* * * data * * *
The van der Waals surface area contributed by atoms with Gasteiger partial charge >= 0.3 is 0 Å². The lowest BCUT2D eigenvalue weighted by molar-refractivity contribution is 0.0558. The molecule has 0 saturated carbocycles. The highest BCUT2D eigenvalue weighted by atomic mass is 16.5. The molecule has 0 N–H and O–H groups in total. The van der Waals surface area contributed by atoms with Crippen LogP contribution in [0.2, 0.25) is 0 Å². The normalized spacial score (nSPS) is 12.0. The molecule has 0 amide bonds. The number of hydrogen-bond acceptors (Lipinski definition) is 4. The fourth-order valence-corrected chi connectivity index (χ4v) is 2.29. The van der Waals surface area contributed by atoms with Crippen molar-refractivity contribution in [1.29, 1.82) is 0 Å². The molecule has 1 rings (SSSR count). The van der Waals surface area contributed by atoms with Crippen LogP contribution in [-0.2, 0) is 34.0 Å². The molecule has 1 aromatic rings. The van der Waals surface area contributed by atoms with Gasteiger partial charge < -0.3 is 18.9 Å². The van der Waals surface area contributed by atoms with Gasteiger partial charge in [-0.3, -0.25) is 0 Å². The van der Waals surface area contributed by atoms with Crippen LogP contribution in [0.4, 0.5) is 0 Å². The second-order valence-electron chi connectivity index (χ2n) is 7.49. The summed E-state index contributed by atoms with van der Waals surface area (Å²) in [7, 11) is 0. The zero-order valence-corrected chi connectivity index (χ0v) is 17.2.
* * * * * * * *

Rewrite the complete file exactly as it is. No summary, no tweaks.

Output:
The van der Waals surface area contributed by atoms with Gasteiger partial charge >= 0.3 is 0 Å². The lowest BCUT2D eigenvalue weighted by molar-refractivity contribution is 0.0558. The molecule has 0 saturated carbocycles. The highest BCUT2D eigenvalue weighted by atomic mass is 16.5. The molecule has 0 N–H and O–H groups in total. The van der Waals surface area contributed by atoms with Crippen LogP contribution in [0.2, 0.25) is 0 Å². The normalized spacial score (nSPS) is 12.0. The molecule has 0 amide bonds. The number of hydrogen-bond acceptors (Lipinski definition) is 4. The fourth-order valence-corrected chi connectivity index (χ4v) is 2.29. The van der Waals surface area contributed by atoms with Crippen molar-refractivity contribution in [1.29, 1.82) is 0 Å². The molecule has 1 rings (SSSR count). The van der Waals surface area contributed by atoms with Crippen LogP contribution in [-0.2, 0) is 34.0 Å². The molecule has 1 aromatic rings. The van der Waals surface area contributed by atoms with Gasteiger partial charge < -0.3 is 18.9 Å². The van der Waals surface area contributed by atoms with Gasteiger partial charge in [-0.3, -0.25) is 0 Å². The van der Waals surface area contributed by atoms with Crippen LogP contribution in [0.4, 0.5) is 0 Å². The second-order valence-electron chi connectivity index (χ2n) is 7.49. The summed E-state index contributed by atoms with van der Waals surface area (Å²) in [7, 11) is 0. The zero-order valence-corrected chi connectivity index (χ0v) is 17.2.